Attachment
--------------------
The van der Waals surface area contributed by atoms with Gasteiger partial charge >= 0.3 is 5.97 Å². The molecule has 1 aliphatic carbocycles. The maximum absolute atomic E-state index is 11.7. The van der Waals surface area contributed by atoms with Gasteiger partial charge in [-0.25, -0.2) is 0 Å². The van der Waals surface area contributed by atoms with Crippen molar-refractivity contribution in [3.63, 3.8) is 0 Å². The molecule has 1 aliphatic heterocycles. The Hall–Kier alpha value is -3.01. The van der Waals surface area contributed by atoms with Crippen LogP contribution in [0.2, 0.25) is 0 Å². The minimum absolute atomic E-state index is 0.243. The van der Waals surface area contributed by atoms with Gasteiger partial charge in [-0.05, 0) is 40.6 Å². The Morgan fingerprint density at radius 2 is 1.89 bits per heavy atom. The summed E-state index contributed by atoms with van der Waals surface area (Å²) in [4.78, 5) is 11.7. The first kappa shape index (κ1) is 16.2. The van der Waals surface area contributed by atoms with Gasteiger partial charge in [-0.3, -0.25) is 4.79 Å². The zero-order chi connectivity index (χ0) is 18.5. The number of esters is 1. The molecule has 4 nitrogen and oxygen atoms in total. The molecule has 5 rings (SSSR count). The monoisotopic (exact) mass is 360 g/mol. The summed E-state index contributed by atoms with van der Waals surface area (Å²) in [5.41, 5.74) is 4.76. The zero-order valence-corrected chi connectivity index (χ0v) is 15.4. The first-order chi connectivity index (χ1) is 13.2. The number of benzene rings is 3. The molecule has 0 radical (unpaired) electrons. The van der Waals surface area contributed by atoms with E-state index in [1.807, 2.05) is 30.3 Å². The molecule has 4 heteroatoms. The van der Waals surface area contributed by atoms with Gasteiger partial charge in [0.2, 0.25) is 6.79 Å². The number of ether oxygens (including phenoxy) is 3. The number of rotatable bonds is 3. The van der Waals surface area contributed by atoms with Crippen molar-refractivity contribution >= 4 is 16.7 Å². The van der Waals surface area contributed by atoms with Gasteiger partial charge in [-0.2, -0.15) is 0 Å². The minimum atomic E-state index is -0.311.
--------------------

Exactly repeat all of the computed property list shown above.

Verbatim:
The van der Waals surface area contributed by atoms with Gasteiger partial charge >= 0.3 is 5.97 Å². The molecule has 1 aliphatic carbocycles. The maximum absolute atomic E-state index is 11.7. The van der Waals surface area contributed by atoms with Gasteiger partial charge in [-0.25, -0.2) is 0 Å². The van der Waals surface area contributed by atoms with Crippen molar-refractivity contribution in [3.63, 3.8) is 0 Å². The molecule has 1 aliphatic heterocycles. The Hall–Kier alpha value is -3.01. The van der Waals surface area contributed by atoms with Crippen LogP contribution in [0.2, 0.25) is 0 Å². The minimum absolute atomic E-state index is 0.243. The van der Waals surface area contributed by atoms with Gasteiger partial charge in [-0.05, 0) is 40.6 Å². The Morgan fingerprint density at radius 2 is 1.89 bits per heavy atom. The summed E-state index contributed by atoms with van der Waals surface area (Å²) in [4.78, 5) is 11.7. The first kappa shape index (κ1) is 16.2. The van der Waals surface area contributed by atoms with Gasteiger partial charge in [-0.3, -0.25) is 4.79 Å². The zero-order chi connectivity index (χ0) is 18.5. The number of esters is 1. The molecule has 4 nitrogen and oxygen atoms in total. The molecule has 5 rings (SSSR count). The monoisotopic (exact) mass is 360 g/mol. The summed E-state index contributed by atoms with van der Waals surface area (Å²) in [5.41, 5.74) is 4.76. The zero-order valence-corrected chi connectivity index (χ0v) is 15.4. The first-order chi connectivity index (χ1) is 13.2. The number of benzene rings is 3. The molecule has 0 radical (unpaired) electrons. The van der Waals surface area contributed by atoms with E-state index in [1.807, 2.05) is 30.3 Å². The molecule has 4 heteroatoms. The van der Waals surface area contributed by atoms with Gasteiger partial charge in [0.2, 0.25) is 6.79 Å². The number of ether oxygens (including phenoxy) is 3. The number of rotatable bonds is 3. The van der Waals surface area contributed by atoms with Crippen molar-refractivity contribution >= 4 is 16.7 Å². The van der Waals surface area contributed by atoms with Gasteiger partial charge in [-0.2, -0.15) is 0 Å². The minimum atomic E-state index is -0.311.